Tuesday, March 1, 2011

Church and abuse

The Church and Its Abuse

“He that covereth his sins shall not prosper: but he whoso confesseth and forshaketh them shall have mercy.” Proverbs 28:113

“The sins of the common, untutored people are nothing in comparison with the sins that are committed by great and high persons that are in spiritual and temporal offices.”
Luther, Table Talk

Stories about members of the Catholic clergy abusing children continue to appear in the press. A Sunday’s New York Time Magazine article (February 13, 2011) featured a report by Russell Shorto, “The Irish Affliction,” detailing the sexual abuse (I believe more accurate terms are “sexual assault” and “rape.”) of children perpetrated by priests throughout Ireland.
Besides the thousands of cases in Ireland, which makes that country only second to the US in the number of cases, Shorto cites reports of clergy sexual abuse in Germany, Belgium and the Netherlands, Britain, Italy, Spain, France, Malta, Switzerland, Austria, Mexico, New Zealand, Canada, Kenya, the Philippines, and Australia. Though this list might seem shockingly long, it does not report all the countries that have experienced abuse by Catholic clergy.
More tales of horror will, no doubt, surface in the future (See Washington Post, L.A. Cardinal’s legacy tainted by priest abuse.” Saturday, February 26, 2011). But how many victims have remained silent over the years and how many victims from centuries past took the abuse they suffered silently to their graves?
One particularly disturbing story that has made its way into the news is that of Marie Collins. Collins told the curate of her parish about a priest who sexually abused her when she was thirteen. The curate listened to her ordeal and then informed her that she “may have tempted” the priest into “digitally raping” her.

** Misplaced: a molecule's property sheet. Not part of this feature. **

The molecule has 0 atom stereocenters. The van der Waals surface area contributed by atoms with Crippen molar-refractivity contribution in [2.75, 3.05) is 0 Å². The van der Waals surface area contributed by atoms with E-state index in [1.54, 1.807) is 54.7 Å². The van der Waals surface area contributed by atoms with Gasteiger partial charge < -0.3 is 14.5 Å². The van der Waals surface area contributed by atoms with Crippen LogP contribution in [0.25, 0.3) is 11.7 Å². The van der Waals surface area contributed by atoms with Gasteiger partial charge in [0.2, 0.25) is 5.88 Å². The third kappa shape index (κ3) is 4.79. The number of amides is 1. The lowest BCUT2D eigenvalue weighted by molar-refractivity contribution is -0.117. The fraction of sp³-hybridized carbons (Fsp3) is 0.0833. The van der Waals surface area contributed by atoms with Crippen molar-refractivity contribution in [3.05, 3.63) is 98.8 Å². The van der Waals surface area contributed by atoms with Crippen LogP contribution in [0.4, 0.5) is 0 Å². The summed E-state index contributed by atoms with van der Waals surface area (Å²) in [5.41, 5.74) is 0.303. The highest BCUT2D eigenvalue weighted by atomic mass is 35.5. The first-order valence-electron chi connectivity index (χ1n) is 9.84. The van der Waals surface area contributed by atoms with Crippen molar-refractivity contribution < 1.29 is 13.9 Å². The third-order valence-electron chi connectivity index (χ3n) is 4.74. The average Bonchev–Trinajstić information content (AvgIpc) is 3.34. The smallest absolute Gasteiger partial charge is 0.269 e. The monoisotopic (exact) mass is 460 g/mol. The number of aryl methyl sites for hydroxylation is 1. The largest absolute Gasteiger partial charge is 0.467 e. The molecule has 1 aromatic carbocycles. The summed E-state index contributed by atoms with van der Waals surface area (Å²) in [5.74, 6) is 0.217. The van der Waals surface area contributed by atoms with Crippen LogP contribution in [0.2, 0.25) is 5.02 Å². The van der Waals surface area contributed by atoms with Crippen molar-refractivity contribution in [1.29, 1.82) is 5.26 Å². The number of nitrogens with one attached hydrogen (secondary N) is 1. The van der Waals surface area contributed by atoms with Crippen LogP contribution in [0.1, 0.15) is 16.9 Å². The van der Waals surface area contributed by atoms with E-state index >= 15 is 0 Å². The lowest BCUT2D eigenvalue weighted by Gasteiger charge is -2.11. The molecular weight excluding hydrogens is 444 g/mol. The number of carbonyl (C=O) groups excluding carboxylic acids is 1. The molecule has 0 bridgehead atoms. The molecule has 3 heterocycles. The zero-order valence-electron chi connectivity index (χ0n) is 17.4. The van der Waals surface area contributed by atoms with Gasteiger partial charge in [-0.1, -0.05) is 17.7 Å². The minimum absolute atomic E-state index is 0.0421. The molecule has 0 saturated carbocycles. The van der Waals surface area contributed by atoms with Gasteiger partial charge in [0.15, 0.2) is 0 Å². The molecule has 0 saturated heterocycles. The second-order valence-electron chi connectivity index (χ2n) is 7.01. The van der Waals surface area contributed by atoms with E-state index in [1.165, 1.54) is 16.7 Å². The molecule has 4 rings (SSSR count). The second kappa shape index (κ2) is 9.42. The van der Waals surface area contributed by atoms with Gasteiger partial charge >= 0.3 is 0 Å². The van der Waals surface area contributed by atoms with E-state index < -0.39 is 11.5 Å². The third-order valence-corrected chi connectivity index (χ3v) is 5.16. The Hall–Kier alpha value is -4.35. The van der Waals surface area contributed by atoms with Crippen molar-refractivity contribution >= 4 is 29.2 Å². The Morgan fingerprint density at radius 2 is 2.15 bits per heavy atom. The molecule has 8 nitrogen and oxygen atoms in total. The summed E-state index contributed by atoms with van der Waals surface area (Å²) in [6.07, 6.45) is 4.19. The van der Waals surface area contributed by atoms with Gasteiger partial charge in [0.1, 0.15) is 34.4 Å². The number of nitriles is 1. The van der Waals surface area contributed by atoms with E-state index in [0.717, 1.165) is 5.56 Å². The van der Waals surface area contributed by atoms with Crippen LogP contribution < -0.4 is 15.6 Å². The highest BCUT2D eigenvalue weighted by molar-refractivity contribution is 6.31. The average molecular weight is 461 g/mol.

Other depositions and news stories have revealed that the church would sometimes pay off victims and then convince them to sign nondisclosure agreements, prohibiting them from speaking about what they suffered. In other cases, church authorities transferred abusive priests to different parishes when complaints against them became too clamorous to contain.
Worst of all, the Vatican frequently asserted it had legal jurisdiction over priests accused of abusing children in order to shield them from criminal prosecution. These tactics were part of a ubiquitous pattern of concealing the crimes being perpetrated by their priests.
Through its history, the church had been more interested in protecting its reputation and wealth than the lives of the young. But now that the church is buried in an avalanche of public evidence, one would expect at least a trickle of mea culpa to emanate from the Vatican. Nevertheless, Rome rejects responsibility for these crimes and dismisses the fact that it covered them up. One wonders, what makes this self-proclaimed guardian of morals blind to its own culpability?
The mendacity of the Vatican has persuaded all but the most docile and dogmatic supporters (The Catholic League for one) to see the church for what it is: an accessory to numberless counts of sexual abuse, sexual assault and rape. Though it might attempt more subterfuge, it can no longer disguise its history of obstructing justice and helping perpetrators evade punishment.
To anyone with the most rudimentary moral sense, it’s astounding that an institution guilty of covering up thousands of sex crimes continues to censure society’s “immoral” culture and behavior. Yet, as its own crimes pour out for everyone to see, the Vatican still tries to deceive the world about the rot circulating through its clergy body. Rome’s duplicity reflects a controlling hierarchy trapped in an archaic system of beliefs, beliefs of an insular male culture that sees issues involving women, marriage, celibacy, sexuality and the contemporary world through a warped lens of a medieval theology and philosophy.
If the church is to purge itself of their foul crimes, it would first have to launch itself into the twenty-first century by modernizing all of its positions on the issues above. But that is more than unlikely, since it would require jettisoning an all male hierarchy that will never surrender its control and power.

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